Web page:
At the top of [Governor] Fletcher’s agenda for New York was the creation of a secure Protestant establishment—a “settled Ministry”—the one guarantee, he said, “that neither heresy, sedition, schism nor rebellion be preached amongst you, nor vice and profanity encouraged.” Vice and profanity in particular were rife, observed the Rev. John Miller, newly arrived Episcopal chaplain tot he fort’s two companies of grenadiers. New York had become a sink of “irreligion, drunkenness, cursing ands wearing, fornication and adultery, thieving, and other evils,” he reported to the bishop of London. If the locals go to church at all, it is but “to find out faults in him that preacheth rather than to hear their own.” Too may residents believed the “sweet and unconfined pleasures of the wandering libertines” an acceptable alternative to holy matrimony, while “ante-nuptial fornication” had become so widespread that New Yorkers often didn’t marry until “a great belly” obliged them to.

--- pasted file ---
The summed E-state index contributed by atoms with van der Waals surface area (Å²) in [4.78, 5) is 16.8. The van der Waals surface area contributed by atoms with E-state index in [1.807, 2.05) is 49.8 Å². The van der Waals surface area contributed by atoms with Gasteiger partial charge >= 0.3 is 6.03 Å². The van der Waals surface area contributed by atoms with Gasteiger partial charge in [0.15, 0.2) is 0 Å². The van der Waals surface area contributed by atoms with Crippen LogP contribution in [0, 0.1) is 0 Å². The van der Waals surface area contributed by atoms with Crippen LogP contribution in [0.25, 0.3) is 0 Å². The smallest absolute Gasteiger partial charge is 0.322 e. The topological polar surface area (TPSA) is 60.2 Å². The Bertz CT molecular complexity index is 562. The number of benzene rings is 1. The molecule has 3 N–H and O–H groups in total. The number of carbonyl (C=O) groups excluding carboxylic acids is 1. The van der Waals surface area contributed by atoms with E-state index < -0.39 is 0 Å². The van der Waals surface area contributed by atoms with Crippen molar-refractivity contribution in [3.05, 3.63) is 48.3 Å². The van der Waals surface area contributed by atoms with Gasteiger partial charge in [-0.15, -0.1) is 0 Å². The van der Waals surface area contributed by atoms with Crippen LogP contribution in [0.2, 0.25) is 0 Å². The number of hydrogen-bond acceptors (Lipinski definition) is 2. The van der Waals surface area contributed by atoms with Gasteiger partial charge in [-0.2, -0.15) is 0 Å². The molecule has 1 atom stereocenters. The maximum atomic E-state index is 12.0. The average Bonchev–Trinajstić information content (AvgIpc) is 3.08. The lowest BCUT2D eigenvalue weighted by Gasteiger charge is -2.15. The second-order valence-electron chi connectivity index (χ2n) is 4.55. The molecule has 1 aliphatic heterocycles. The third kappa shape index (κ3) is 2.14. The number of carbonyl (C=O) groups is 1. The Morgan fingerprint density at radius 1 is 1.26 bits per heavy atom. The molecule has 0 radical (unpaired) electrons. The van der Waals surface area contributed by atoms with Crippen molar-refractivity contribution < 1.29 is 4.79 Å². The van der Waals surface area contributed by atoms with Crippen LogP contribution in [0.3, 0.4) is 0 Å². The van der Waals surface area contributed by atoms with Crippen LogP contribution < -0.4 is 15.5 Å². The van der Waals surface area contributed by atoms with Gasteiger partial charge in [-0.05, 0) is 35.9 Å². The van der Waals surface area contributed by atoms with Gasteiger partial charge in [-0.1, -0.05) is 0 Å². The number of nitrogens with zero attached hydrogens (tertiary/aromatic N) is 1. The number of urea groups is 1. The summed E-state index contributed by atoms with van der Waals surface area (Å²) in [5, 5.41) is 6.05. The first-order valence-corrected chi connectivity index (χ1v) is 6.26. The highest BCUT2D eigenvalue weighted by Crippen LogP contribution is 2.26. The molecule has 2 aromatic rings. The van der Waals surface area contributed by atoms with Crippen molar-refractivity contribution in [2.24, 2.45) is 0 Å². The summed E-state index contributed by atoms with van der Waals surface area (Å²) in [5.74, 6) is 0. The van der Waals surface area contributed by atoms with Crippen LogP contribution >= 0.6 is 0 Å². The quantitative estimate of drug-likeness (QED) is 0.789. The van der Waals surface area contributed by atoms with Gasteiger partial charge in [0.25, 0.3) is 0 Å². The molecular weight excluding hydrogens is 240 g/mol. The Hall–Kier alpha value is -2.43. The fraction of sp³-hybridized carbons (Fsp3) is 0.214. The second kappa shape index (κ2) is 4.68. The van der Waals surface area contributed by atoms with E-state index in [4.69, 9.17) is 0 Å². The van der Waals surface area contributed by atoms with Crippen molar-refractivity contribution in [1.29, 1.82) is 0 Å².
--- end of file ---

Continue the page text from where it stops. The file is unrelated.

edwin g. burrows & mike wallace, gotham: a history of new york city to 1898

like, big talk from a dude whose biggest penalty for pirates was a fine

'I remember blaming my mom a lot [for her parents' divorce] because I wanted a family so bad. I wanted to have my mom and dad together. I remember just being angry with my mom and I still feel really bad about that. My mom gave up everything. She supported me, sacrificed her life for me.'  - Selena on her mom